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To Make Great Cost Reductions Start with a Global Perspective

Feb 10, 2008
Everyone today is excited about the opportunities to sell products to China's more than one billion people. To turn that opportunity into reality will require substantial changes in your offerings. How can you use cost reductions for beneficiaries, users, and customers to expand the size of the market for your offerings by 20 times while earning an attractive profit?

Imagine that you are a vehicle manufacturer. In most developed countries, the annual operating and depreciation costs of a fairly new vehicle total around $4,000. How can you as the vehicle manufacturer eliminate more than 95 percent of that cost for the new Chinese customer?

You quickly notice that there aren't enough roads in China for everyone to be driving around at the same time. In fact, many roads are already filled to capacity with bicycles and motor scooters, which take up much less room than cars, trucks, and SUVs. In addition, most of these prospective customers don't make much money.

People work long hours in China's factories and service businesses. When they are done, they have little time for leisure. Because most people walk or bicycle to their jobs, people have to live close to their work. That's a problem for Chinese people who recently moved to the expanding industrial cities but want to be able to see their elders, who often live far away in agricultural areas. Wouldn't a Chinese person's heart be thrilled by being able to drive home for a weekend visit?

Long before someone could afford to buy a car and take such a jaunt, many could afford to take driving lessons and rent small, but attractive, vehicles for such homecoming visits. In the countryside, the roads aren't as good . . . but they are less crowded. The pleasure and pride that come from being able to visit the elders more often would soon be associated with the car, creating the potential for a powerful brand that people would also want to use when they are more affluent, particularly if step-up models are later offered.

Let's look at the car first. It needs to be rugged to work well on those country roads. But it also needs to convey status and family reverence. If the car uses little gasoline, that's good. It can be hard to find gasoline in some rural areas of China.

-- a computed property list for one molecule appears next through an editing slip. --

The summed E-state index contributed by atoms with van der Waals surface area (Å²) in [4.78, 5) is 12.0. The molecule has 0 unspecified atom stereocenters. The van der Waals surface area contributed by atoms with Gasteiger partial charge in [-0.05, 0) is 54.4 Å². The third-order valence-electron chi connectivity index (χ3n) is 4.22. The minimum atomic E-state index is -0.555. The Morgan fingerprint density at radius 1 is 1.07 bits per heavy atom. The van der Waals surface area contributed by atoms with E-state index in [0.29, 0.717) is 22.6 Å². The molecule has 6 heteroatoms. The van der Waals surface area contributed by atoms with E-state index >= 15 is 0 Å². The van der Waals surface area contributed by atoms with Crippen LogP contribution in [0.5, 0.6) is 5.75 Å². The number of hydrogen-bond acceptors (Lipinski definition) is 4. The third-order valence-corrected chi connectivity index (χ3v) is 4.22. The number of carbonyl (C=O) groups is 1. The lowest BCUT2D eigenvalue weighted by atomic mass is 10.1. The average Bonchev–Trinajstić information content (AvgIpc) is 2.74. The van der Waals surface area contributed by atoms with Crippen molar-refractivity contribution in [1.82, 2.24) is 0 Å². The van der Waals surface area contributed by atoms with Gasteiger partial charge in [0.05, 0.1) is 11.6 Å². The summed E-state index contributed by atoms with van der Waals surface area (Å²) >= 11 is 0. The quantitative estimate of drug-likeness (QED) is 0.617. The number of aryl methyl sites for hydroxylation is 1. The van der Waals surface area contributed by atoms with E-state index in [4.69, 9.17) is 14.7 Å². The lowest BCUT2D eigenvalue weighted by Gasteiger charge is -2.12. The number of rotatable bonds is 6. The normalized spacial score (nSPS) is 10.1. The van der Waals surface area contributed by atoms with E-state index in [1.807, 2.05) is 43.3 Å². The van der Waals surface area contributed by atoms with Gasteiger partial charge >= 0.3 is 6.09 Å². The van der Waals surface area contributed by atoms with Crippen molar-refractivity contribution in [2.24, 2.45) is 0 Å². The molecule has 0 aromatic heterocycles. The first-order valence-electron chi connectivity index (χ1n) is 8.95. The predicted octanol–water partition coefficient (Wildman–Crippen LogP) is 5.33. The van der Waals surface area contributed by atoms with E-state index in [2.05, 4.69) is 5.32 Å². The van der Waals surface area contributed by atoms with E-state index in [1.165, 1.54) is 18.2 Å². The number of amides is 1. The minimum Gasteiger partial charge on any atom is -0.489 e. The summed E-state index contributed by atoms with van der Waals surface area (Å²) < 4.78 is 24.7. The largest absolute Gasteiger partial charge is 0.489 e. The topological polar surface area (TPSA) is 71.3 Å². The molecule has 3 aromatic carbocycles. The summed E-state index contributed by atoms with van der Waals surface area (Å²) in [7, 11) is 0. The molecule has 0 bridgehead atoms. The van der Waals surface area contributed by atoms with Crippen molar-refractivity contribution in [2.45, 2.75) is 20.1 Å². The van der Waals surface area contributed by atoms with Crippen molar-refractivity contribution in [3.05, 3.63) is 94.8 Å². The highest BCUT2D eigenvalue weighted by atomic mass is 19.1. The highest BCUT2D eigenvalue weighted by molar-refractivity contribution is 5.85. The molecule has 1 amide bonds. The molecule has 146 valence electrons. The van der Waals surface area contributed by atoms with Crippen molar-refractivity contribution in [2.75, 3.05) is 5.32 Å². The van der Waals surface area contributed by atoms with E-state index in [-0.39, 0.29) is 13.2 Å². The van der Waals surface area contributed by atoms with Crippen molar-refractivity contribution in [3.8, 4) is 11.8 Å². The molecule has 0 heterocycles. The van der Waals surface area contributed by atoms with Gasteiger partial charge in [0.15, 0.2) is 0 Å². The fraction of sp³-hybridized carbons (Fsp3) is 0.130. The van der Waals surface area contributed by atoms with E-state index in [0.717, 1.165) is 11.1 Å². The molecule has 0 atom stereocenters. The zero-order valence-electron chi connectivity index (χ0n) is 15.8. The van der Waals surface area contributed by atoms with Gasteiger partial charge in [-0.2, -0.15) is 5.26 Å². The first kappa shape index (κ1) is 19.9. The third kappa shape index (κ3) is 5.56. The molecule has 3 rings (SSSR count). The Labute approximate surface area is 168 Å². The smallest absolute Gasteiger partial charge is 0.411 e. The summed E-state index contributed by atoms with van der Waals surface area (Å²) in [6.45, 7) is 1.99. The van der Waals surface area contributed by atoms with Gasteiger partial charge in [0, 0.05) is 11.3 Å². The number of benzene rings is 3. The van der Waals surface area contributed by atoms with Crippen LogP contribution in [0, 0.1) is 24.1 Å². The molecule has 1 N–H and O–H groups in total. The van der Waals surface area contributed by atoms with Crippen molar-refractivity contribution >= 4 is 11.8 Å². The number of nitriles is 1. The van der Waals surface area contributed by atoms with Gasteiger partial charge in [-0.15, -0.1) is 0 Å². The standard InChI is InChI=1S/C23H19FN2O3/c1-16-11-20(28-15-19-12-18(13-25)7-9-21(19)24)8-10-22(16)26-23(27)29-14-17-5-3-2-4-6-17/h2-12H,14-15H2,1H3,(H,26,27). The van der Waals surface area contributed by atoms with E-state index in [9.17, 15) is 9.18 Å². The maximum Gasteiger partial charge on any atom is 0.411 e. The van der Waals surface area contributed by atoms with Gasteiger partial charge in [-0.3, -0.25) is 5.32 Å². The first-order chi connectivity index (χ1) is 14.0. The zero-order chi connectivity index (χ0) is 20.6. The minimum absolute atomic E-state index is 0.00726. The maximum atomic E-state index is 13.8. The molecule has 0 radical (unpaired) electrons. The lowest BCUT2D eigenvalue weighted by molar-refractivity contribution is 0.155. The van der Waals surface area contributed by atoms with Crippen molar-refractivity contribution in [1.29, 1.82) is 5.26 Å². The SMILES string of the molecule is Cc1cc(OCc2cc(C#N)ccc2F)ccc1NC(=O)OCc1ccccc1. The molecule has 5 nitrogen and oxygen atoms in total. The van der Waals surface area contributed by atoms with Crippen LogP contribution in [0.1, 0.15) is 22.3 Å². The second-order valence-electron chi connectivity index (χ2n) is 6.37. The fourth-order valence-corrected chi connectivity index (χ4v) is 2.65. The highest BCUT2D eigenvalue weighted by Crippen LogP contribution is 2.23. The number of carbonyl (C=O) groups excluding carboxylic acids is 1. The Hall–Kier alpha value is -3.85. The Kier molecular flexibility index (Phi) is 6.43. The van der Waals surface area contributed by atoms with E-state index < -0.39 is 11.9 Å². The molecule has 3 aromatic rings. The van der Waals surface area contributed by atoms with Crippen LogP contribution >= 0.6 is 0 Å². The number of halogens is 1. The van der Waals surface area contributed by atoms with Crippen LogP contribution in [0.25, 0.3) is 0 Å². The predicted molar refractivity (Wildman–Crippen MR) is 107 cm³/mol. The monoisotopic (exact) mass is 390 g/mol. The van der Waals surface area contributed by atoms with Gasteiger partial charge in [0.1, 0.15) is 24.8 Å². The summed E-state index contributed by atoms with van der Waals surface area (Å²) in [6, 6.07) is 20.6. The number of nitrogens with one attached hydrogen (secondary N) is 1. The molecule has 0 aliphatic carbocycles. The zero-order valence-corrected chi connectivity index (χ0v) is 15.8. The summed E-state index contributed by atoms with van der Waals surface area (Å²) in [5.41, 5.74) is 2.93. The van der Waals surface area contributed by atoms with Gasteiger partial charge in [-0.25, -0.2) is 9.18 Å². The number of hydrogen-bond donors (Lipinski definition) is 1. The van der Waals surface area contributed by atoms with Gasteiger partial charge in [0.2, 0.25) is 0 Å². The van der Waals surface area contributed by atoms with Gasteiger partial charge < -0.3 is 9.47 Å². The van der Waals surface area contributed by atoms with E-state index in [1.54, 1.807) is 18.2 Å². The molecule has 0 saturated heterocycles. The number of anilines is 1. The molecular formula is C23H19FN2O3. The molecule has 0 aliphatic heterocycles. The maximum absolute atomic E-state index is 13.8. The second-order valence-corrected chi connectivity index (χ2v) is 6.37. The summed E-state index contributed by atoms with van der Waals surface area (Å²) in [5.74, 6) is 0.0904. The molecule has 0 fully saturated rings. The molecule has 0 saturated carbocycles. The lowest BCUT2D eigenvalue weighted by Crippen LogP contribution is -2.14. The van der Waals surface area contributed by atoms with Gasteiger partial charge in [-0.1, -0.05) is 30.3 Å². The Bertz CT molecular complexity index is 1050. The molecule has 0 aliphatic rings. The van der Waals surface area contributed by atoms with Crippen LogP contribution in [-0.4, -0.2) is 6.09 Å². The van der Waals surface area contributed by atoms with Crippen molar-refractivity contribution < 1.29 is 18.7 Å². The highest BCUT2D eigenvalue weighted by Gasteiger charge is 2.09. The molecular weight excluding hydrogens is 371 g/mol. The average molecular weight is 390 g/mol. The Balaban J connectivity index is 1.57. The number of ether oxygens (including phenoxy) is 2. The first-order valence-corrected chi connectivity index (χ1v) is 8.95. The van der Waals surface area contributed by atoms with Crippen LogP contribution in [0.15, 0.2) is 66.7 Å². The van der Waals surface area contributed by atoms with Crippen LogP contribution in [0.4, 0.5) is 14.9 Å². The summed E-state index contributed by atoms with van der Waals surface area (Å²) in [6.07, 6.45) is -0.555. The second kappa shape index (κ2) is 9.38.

Perhaps it would be a good idea to have great fuel efficiency and a large gas tank. With many Chinese nuclear families having only two or three people in them, the car could be a four seater. That would allow room to take three rural family members for a spin while back in the ancestral village.

What you are describing is a Chinese-styled, updated version of the popular Ford Model T in the United States and the original Volkswagen beetle in Germany . . . with a few more amenities.

You also need a rental network that's well run. If as a vehicle manufacturer you own the network, you will be able to exclude competing cars while you are establishing brand loyalty.

To make your brand more appealing, you may also want to sponsor festivals that are associated with honoring family elders and ancestors.

To appeal to the step-up market, you will want to have another car model that's sportier looking and faster. This would be a good model to use in auto races, following on the U.S. NASCAR model of racing.

You seem to have a pretty good business model for slashing annual costs through auto rentals. What have you forgotten?

People working in newly industrialized areas in other underdeveloped countries also want to visit their families and home villages by car. If you design your vehicle in the right way, the car can be inexpensively customized in appearance for each of the other large-population underdeveloped nations such as India, Indonesia, Brazil, and Nigeria. With that base, you are in a position to be the dominant vehicle manufacturer of the future as the bulk of the vehicle market shifts from the developed to the emerging market nations.

Based on creating a way for a family to take a trip home by car for less than $200, you have opened up a vast new rental market that will ultimately become an ownership-based market as affluence broadens and more roads are built.

What cost-reduction opportunities does considering the global market open up for you?
About the Author
Donald Mitchell is an author of seven books including Adventures of an Optimist, The 2,000 Percent Squared Solution, The 2,000 Percent Solution, The 2,000 Percent Solution Workbook, The Irresistible Growth Enterprise, and The Ultimate Competitive Advantage. Read about creating breakthroughs through 2,000 percent solutions and receive tips by e-mail by registering for free at

http://www.2000percentsolution.com .
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